Native Plants & Fungi

Bearberry creeping over the rocks.

Voyageurs National Park lies in a transition area between the southern boreal forest to the north and temperate deciduous forest to the south and east. It is composed of a variety of ecological systems, including conifer forests, hardwood forests, bogs, swamps, marshes, rocky outcrops, and lakeshore environments. The park is home to over 50 tree and shrub species, over 40 fern and moss species, over 200 grass, sedge, and rush species, and over 400 wildflower species.

Historically, fire and wind were the primary influences on the park's ecosystems. Today, past logging, beavers, exotic plants, and climate change affect these ecosystems. To increase awareness of some of these issues and promote the benefits of native plants, the park created an ethno-botanical garden on the grounds of the Rainy Lake Visitor Center. In addition, the park is cultivating a native plant nursery to assist with re-vegetation efforts in disturbed areas.

Visit one of the three visitor centers and ask for a Plant and Animal Guide.


Trees & Shrubs
Traveling the waters of Voyageurs, one can enjoy the same views the French-Canadian voyageurs witnessed – majestic white and red pine interspersed with spruce, fir, aspen, birch, jack pine, and red maple. Disembarking on a rocky shoreline, one can find the same delicious blueberries, raspberries, strawberries, and hazelnuts that sustained the voyageurs on their journeys as well as the bearberry they smoked in their pipes and the birch bark they used to patch their canoes. Woody plants, whether six inches or 100 feet in height, continue to thrive in the park as they have done for thousands of years.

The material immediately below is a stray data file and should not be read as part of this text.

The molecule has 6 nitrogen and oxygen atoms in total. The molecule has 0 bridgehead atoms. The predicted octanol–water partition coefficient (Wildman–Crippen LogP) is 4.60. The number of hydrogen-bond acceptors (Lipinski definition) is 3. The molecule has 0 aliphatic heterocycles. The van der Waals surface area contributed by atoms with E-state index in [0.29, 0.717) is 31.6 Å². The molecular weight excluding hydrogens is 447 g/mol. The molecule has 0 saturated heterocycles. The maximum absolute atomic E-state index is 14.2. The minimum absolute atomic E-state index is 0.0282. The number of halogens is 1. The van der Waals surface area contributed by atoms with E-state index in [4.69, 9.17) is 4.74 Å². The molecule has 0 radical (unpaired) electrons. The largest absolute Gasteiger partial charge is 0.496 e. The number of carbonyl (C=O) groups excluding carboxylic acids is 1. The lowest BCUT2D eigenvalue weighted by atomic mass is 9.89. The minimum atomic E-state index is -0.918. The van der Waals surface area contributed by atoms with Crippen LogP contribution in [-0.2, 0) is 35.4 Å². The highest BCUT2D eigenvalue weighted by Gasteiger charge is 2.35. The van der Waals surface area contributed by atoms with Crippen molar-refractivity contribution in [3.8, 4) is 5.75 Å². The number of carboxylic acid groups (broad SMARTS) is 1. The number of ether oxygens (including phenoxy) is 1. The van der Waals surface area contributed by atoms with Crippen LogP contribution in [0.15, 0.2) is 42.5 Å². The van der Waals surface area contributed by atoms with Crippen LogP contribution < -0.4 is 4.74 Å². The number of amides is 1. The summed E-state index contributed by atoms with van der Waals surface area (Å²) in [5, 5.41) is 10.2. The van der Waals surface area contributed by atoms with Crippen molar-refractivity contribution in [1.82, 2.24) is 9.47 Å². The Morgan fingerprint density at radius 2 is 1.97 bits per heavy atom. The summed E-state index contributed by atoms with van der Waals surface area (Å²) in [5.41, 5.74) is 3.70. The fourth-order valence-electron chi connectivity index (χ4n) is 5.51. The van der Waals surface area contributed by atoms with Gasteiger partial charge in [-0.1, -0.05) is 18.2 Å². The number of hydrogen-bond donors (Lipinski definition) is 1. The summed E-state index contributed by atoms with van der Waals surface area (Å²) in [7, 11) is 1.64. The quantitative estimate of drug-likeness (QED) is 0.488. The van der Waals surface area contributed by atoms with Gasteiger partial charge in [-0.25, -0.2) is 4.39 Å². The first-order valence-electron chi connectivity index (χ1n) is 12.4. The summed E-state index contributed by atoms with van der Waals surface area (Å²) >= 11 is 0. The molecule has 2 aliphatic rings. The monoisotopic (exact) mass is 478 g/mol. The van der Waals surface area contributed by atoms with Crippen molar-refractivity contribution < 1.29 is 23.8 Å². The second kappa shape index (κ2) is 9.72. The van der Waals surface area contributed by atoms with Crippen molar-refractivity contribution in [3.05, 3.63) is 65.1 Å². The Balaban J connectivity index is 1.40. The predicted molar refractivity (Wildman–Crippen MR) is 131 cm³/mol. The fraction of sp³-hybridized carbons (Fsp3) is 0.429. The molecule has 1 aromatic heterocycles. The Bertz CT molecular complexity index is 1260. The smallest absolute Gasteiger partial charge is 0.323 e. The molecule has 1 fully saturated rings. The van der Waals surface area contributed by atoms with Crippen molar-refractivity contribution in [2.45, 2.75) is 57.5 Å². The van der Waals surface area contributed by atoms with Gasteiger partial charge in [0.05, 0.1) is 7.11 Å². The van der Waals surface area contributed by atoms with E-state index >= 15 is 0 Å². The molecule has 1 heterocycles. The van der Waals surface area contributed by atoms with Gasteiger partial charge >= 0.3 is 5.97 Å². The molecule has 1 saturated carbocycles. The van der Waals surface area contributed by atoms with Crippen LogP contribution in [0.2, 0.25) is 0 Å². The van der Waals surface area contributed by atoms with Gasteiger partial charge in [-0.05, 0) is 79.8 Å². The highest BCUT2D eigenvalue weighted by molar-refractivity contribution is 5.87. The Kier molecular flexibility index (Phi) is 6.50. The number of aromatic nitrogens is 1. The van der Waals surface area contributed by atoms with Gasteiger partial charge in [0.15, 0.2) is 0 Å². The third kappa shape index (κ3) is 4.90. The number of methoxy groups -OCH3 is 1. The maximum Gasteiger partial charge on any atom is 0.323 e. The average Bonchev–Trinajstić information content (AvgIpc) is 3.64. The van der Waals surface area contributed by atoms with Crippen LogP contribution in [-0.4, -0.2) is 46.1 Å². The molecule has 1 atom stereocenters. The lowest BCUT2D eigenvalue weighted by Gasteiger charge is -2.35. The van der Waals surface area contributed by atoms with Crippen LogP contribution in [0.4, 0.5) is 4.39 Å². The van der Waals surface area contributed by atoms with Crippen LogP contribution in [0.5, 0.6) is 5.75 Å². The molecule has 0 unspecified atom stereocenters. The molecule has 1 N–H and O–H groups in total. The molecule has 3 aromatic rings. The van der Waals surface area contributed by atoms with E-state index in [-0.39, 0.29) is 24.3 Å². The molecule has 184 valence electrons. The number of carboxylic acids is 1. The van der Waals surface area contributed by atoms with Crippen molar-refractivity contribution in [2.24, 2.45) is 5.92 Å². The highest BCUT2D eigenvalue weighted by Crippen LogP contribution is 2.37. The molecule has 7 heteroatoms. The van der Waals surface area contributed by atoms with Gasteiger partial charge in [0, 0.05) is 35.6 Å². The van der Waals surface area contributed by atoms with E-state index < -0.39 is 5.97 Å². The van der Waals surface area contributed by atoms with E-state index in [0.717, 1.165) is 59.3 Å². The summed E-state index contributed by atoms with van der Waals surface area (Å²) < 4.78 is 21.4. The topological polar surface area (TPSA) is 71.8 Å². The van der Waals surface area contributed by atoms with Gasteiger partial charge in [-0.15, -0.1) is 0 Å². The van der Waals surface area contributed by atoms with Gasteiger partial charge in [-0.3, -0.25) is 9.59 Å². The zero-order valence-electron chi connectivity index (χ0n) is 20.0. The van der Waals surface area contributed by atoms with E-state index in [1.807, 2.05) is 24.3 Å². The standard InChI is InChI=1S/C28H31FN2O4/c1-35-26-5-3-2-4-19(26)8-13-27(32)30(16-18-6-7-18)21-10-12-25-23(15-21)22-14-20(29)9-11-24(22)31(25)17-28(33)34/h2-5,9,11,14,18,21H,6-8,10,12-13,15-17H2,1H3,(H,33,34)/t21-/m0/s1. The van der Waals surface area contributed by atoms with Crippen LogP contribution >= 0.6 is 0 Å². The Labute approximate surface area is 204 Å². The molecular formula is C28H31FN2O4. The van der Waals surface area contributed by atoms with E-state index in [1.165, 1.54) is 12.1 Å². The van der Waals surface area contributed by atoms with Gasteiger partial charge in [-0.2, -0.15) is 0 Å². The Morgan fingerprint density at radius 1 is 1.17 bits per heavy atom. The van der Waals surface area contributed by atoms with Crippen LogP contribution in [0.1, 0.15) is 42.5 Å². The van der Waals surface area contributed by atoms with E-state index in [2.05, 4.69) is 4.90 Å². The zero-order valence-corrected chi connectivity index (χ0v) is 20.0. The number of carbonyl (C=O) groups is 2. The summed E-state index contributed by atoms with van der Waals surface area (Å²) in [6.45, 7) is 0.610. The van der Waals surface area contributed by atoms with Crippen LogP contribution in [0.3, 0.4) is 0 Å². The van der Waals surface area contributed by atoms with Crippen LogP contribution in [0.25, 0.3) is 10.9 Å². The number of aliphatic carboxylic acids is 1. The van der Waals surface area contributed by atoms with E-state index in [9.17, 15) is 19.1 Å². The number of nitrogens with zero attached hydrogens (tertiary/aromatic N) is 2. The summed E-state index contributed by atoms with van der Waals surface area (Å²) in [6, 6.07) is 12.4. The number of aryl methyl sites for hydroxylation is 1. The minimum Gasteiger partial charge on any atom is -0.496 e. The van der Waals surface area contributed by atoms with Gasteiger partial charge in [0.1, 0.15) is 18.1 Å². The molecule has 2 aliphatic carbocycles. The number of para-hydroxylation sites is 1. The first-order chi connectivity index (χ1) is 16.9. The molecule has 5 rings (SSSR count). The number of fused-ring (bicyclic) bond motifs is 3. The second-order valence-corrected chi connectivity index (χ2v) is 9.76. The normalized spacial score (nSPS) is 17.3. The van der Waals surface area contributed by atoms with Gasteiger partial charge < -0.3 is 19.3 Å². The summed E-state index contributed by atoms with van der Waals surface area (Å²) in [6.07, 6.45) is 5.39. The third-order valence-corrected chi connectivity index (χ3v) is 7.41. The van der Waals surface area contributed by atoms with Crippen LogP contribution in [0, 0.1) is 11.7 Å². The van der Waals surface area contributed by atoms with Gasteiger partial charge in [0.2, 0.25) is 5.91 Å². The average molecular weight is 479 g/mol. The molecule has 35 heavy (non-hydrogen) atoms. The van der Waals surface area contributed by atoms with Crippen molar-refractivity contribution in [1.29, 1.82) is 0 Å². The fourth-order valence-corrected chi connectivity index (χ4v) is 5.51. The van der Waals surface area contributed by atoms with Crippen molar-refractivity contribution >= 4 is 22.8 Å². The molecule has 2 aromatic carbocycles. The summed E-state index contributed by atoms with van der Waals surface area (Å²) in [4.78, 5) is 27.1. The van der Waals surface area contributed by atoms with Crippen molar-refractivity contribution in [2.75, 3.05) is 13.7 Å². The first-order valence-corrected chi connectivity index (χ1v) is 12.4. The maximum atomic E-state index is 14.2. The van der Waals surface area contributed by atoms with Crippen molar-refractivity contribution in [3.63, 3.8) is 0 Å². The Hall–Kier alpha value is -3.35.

Asclepias Incarnata (Milkweed)
Asclepias Incarnata (Milkweed)

From the earliest violets in spring, to the last asters in fall, the forests and wetlands of Voyageurs are alive with color. Over the course of the season, watch the colors change as over 400 wildflowers bloom.

Ethnobotanical Garden
Many of the plants found in the park have been used by people for centuries. Some of these plants are important sources of food, while others have been used for shelter and clothing. Visitors to the garden can learn what these plants are, how they were used by earlier residents of the area, why they are important, and how exotic plants harm native plant communities.


Exotic Plants
The forests and wetlands of Voyageurs are healthy, but they are also threatened. One of the more significant threats is exotic plants. These are plants that are not native to the region. Some of these exotics are relatively harmless, while others have the potential to take over large swathes of habitat, displacing the native plants and the animals that depend on them. Staff work diligently to prevent these invaders from establishing in the park, and to remove them when found.

Birch Bolete Mushroom
Birch Bolete Mushroom

NPS, Anita Varnon

Everywhere we walk or build or garden, mushrooms and fungi can be found. They thrive in Voyageurs. With so much diversity of species, the park has an unknown number and variety of mushrooms and fungi.

Last updated: May 28, 2024

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Contact Info

Mailing Address:

Voyageurs National Park Headquarters
360 Hwy 11 East

International Falls, MN 56649



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